We found a very traditional tea house for our obligatory cup of tea, and the waitress gestured for us to walk across a little pond, hopping from stone to stone, to enter the eating area. She showed us into a small, ornately-furnished room with a low table and silk cushions. We settled in with as little bone-creaking as possible, then puzzled over what to do next. Oops! Shoes… We snuck them off and set them on the steps leading into our room. The waitress returned with a wooden tray of snacks (probably expensive), and told us there was a surcharge of $150 each (about $4.50 American), which we assumed was for the cushions. Tea would cost an additional $350 for the five of us, and we chose Oolong.
The accoutrements for tea brewing at our tea house:
None of us really knew just how to brew the tea, but we figured that we should put loose tea into the pot, then pour water over it. I remembered that Mayu taught me to pour off the first water, so we did that. Then Janna poured water over the tea and we let it steep a while as we chatted and enjoyed the stunning mountaintop view. We strained the tea into a pitcher, then poured it into the taller of the two cups we were each given. From there we poured it into a small cup and took a sip. It tasted like silage. Wet silage. Hysterics abounded.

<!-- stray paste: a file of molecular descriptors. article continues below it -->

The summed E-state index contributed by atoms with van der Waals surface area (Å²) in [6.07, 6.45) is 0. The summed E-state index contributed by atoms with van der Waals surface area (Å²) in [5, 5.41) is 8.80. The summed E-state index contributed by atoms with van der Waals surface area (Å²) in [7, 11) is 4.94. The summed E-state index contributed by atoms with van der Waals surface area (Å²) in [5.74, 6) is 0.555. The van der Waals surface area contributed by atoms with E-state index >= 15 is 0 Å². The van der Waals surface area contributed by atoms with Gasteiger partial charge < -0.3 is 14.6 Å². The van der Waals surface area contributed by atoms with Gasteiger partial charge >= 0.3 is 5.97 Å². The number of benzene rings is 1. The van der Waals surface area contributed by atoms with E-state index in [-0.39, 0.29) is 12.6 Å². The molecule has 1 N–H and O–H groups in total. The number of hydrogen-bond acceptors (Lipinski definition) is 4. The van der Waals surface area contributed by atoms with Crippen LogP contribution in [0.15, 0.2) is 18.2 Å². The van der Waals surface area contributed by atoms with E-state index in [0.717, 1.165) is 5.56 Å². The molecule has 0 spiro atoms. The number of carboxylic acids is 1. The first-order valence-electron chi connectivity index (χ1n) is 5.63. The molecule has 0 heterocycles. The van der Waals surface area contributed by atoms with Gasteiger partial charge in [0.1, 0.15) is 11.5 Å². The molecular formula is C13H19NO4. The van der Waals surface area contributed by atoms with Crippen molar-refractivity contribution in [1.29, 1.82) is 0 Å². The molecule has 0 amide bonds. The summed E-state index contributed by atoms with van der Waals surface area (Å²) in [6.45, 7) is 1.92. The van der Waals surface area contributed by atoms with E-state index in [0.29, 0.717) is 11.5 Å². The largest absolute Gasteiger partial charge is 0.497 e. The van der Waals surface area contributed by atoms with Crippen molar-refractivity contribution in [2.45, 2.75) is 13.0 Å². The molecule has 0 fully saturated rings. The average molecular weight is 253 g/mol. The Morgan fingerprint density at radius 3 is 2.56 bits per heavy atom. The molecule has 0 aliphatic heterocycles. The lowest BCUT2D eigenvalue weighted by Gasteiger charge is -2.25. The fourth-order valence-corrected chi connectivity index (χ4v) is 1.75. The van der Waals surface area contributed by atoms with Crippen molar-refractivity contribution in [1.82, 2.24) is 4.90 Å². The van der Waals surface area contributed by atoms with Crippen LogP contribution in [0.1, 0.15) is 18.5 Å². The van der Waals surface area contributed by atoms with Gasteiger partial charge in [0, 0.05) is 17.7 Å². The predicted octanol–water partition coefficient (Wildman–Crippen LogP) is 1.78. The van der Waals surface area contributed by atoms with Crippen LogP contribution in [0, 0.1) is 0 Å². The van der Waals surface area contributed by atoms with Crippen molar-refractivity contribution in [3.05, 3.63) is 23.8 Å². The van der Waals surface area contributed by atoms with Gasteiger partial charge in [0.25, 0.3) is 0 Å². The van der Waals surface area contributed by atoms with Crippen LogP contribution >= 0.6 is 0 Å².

Jana poured water over a over-full teapot of Oolong:
“Maybe we used too much tea,” Chris suggested. “How about if we water it down a bit?”
“Better,” I said after a tentative sip. “At least palatable.”
We each choked down a few cups of the tea, agreeing that it was all about the experience more than the taste. We brought our leftover Oolong back for Sandra, who didn’t make it to the top of the mountain.
Tuesday we basked in hot springs, then hopped the evening high-speed train to Kaohsiung, where Linda and Les live at the south end of Taiwan. Oh, such larks!